The Andersonian Institution has a class for the education of mechanics or others in the humbler walks of life, which is well attended; there is a similar class in another establishment entitled the Glasgow Mechanics' Institution. The latter was opened in November 1823, and its origin was as peculiar as its success has been distinguished. Long prior to its commencement, there existed a Mechanics' Class in connexion with the Andersonian Institution, — the first class of the kind known, not merely in Britain, but in the world. Dissatisfaction having arisen among its members with respect to its particular management, resolutions were proposed and carried, at several public meetings, that a secession should take place, and a new institution, upon more popular principles, be established. The time chosen for carrying such resolutions into effect was most propitious. The trade and commerce of the country were highly prosperous, and a sort of mania had seized the public mind upon the subjects of mechanics and chemistry, as if a knowledge of these constituted the chief, if not the sole, basis of man's happiness, and of a nation's prosperity. The establishment of mechanics' institutions, and of periodicals devoted exclusively to science, became the order of the day. Under such a concurrence of circumstances, this new institution excited an interest, perhaps unprecedented in the history of such establishrment? It depended for its foundation entirely upon the donations of private individuals, in money, books, or apparatus, and in this way a stock of property was speedily accumulated to the amount of upwards of L.1000. Dr. Birkbeck was solicited, and gave his consent, to become honorary patron of this infant establishment, and before the month of November, 1823, premises had been procured, lecturers appointed, and all things put in readiness for a regular and important system of popular scientific instruction. The system of instruction at first contemplated was pretty extensive, and accordingly lecturers were appointed for natural and chemical philosophy, popular anatomy, mathematics and geography, natural history and architectural drawing. No class on the last of these subjects, we believe, was ever formed; the mathematical class continued for two sessions only; and that for natural history for one. The only permanent classes have been those of natural philosophy and chemistry, and popular anatomy. One course of lectures was delivered on political economy, and two upon geography, but the want of liberal encouragement caused them subsequently to be given up. During the first year of its existence, the institution had upon its rolls more than a thousand students. Such success, however, was not calculated to be permanent, and the numbers, partly in consequence of a general reaction in the public taste, partly owing to the excessive fluctuations in trade, and not a little, it is said, owing to the unpopularity of some of the lecturers in the department of natural philosophy and chemistry, who were, in consequence, frequently changed, — gradually fell off, till, for the last three or four years, they have not averaged above two hundred and fifty, or three hundred. The management of the institution is vested in a committee of sixteen, chosen from and by the class, the one half retiring annually. Too great success at first was the cause of much subsequent embarrassment, and the institution has been for some years in very great pecuniary difficulties, in consequence of debts contracted at its formation, and which it was thought a few years would be sufficient to liquidate, but which the causes already mentioned rendered it impossible to effect. Its prospects have, however, at length begun to brighten. An appeal to the liberal public of Glasgow has been made in its behalf, and a sum has been collected sufficient to discharge existing encumbrances, and establish it upon a more permanent basis. The lectureships on natural philosophy and chemistry have been detached with much benefit to the establishment, some new lectureships have been instituted for the purpose of extending the system of instruction, and such other alterations made in the general management, as were thought calculated to add to its permanency and usefulness as a public seminary. The stock of apparatus belonging to this institution is not very extensive, though much of it is highly valuable, being admirably adapted for the illustration of scientific subjects. The library, to which the members of all the classes have access, though only those of the mechanical and chemical classes have any share in the general management, consists of nearly 2o00 volumes of the most important works in the English language on science, art, and literature.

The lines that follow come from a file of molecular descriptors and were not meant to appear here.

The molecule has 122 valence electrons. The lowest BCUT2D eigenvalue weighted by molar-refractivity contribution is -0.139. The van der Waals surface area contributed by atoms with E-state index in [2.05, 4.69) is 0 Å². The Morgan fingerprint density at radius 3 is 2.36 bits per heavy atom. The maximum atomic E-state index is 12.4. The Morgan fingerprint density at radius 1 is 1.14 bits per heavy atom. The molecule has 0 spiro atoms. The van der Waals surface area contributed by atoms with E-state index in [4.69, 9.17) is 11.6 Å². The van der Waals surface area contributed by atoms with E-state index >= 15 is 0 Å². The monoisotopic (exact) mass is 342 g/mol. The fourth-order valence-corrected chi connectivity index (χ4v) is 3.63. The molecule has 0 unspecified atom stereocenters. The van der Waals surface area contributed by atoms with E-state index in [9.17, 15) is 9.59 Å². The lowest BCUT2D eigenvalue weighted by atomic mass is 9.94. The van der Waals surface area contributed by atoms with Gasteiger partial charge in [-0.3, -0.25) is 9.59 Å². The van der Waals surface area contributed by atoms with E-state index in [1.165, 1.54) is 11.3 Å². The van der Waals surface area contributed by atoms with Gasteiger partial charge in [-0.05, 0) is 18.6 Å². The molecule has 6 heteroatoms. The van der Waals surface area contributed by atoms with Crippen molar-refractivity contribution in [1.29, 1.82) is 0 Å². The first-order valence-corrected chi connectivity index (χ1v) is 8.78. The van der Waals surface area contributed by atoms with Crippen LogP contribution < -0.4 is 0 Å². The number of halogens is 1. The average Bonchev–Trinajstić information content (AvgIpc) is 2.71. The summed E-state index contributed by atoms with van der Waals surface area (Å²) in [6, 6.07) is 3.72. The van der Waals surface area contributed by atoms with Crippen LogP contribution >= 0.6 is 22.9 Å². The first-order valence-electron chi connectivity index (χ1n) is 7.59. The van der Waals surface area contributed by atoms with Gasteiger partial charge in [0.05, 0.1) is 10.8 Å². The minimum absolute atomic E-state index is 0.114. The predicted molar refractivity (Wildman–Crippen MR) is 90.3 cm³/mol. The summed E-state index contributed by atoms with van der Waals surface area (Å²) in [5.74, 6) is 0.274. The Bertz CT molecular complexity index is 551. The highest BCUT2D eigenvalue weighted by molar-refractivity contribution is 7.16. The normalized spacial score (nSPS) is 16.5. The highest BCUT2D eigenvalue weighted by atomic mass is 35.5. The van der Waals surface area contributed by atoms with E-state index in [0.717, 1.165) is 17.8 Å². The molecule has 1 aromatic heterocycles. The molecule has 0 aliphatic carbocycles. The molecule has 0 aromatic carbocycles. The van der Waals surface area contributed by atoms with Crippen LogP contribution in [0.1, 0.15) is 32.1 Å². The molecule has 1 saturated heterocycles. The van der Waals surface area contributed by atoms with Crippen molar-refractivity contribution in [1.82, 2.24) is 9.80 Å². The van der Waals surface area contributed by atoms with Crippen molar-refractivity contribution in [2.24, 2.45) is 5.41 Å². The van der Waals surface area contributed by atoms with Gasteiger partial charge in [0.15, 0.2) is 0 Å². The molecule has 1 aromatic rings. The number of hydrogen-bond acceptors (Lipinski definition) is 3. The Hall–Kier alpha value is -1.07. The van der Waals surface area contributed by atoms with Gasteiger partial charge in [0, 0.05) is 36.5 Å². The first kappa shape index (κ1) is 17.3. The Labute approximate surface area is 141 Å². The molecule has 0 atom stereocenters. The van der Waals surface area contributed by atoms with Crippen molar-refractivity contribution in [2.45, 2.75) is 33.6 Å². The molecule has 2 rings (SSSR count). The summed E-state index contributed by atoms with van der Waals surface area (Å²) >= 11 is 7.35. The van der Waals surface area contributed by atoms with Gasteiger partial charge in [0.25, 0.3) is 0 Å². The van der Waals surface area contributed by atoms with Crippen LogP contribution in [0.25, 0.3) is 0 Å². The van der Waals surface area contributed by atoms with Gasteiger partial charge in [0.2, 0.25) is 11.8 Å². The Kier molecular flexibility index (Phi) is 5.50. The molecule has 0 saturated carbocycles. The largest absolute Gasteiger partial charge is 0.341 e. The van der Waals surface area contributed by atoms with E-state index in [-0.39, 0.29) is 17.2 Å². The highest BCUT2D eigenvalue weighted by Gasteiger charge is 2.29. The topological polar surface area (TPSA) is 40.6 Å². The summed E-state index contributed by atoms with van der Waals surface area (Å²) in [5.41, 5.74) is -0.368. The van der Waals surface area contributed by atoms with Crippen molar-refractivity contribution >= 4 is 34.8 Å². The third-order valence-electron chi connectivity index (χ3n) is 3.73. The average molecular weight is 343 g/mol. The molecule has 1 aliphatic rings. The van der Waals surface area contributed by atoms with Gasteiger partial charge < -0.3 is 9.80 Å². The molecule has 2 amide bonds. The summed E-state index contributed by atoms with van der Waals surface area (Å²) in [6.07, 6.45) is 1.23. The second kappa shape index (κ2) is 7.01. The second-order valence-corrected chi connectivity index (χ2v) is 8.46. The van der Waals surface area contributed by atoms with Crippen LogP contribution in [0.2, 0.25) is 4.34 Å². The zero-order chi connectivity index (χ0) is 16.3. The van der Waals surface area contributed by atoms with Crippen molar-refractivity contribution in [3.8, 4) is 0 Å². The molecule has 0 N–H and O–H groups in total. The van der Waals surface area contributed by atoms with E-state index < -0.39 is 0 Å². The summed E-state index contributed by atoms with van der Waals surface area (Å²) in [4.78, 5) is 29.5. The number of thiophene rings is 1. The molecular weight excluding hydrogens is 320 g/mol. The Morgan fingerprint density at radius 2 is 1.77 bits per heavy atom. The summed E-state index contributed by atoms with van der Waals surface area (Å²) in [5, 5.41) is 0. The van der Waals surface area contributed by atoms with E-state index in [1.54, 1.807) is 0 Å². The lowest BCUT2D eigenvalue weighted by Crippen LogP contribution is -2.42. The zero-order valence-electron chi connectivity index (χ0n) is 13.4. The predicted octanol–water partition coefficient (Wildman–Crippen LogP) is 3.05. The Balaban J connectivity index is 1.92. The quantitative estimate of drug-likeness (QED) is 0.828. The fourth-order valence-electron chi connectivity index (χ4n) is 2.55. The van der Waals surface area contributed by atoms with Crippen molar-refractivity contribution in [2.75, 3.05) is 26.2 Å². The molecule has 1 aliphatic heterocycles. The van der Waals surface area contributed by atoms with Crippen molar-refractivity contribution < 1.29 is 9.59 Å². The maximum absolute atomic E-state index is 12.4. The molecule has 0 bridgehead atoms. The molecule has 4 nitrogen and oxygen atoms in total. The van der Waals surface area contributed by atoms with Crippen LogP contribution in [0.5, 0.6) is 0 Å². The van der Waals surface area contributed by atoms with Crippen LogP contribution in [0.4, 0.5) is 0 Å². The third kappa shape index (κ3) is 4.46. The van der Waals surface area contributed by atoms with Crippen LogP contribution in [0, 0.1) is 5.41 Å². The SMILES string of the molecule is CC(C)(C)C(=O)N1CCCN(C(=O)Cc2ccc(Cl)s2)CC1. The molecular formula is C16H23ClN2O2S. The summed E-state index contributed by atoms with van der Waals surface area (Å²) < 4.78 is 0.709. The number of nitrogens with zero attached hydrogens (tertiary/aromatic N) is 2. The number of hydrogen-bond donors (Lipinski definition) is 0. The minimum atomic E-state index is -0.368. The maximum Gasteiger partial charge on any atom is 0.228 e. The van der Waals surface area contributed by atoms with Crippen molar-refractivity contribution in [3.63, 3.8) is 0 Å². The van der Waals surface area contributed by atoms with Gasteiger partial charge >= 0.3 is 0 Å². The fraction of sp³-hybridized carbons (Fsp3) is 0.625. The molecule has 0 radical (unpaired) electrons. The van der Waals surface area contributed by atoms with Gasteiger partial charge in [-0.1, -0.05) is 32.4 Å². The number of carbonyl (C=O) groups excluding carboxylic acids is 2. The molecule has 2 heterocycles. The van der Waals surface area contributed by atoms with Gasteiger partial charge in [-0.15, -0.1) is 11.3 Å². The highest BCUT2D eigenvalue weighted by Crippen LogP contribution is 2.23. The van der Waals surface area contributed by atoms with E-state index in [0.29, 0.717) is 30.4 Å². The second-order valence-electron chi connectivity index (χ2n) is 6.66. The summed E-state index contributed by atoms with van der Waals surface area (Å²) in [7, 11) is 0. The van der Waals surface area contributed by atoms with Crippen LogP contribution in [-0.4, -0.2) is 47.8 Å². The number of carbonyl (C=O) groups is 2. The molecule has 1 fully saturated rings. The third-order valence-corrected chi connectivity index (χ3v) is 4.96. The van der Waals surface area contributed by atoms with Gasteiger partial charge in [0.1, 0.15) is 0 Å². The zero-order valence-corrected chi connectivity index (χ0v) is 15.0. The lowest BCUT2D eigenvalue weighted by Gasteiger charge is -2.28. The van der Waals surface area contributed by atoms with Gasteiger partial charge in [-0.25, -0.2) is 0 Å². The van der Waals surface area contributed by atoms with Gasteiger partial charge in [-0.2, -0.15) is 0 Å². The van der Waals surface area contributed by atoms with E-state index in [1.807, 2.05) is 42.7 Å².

This excellent institution, which resembles the High School of Edinburgh in its system, is known to be of a greater antiquity than the university of the town, being probably coeval with the formation of the church of Glasgow, when placed on a regular footing. From the Reformation till the Revolution the seminary was of a respectable order, and since the latter period it has uniformly maintained a pre-eminent reputation. In the progress of years the course of education and other matters connected with it have undergone various alterations suitable to modern sentiments. One alteration, referring to a curious old custom, was carried through by the magistracy in 1782, when certain ceremonies attendant on that of giving gratuities to the teachers, called " Candlemas offerings," were abolished. On these occasions, according to Cleland, the scholars used to be convened in the common hall, when the masters being seated in their pulpits, the boys in all the classes were expected to walk up one by one to the rector, and give him an offering; having done so to go to their own master and give him also an offering. The most curious part of the procedure, was a graduated set of exclamations used by the master in reference to the extent of the oblation. When the sum given to either master was under five shillings, no notice was taken, but when it amounted to that sum, the rector said "vivat," (let him live,) on which the whole scholars gave a ruff with their feet. For ten shillings, "Floreat," (let him flourish,) when two ruffs were given. For fifteen shillings, "Jloreat bis," (let him twice flourish,) when three ruffs were given. For twenty shillings, " Jloreat ter," (let him thrice flourish,) when four ruffs were given. For a guinea and upwards, " gloriat," (let him be glorious,) when six ruffs were given. When the business was over, the rector stood up, and in an audible voice declared the victor, by mentioning the name of the boy who had given the largest sum. On this being done the victor was hailed by the whole scholars with thunders of applause.* The giving of gratuities was continued, but the crying and ruffing was ordered to be given up. Being remodelled in its arrangements at the above and a later period, the school was constituted with a rector and four masters, each of the latter bringing forward a class for four years preparatory to its coming under the rector, who teaches it one year. The institution is now one of the best conducted in the country, the utmost attention being paid to instruction and examinations. The boys draw tickets for places three times, and are examined eight times in the year, by a committee of the town council, clergy and professors. Their places are carefully marked on all these occasions, and their average rank in the class is calculated from these examinations; besides, as there are no particular days fixed for these examinations, the masters and scholars require always to be prepared. The office of Rector is now abolished, and each of the four masters has a salary of L.50 a- year, besides 10s. 6d. per quarter from each of his pupils. The scholars pay Is. towards the support of a library, Is. to the janitor, Is. to the hall-cleaner, and 2s. 6d. for coal, annually. There is a writing master, whose fees are 10s. 6d. a- quarter. With the exception of those of the writing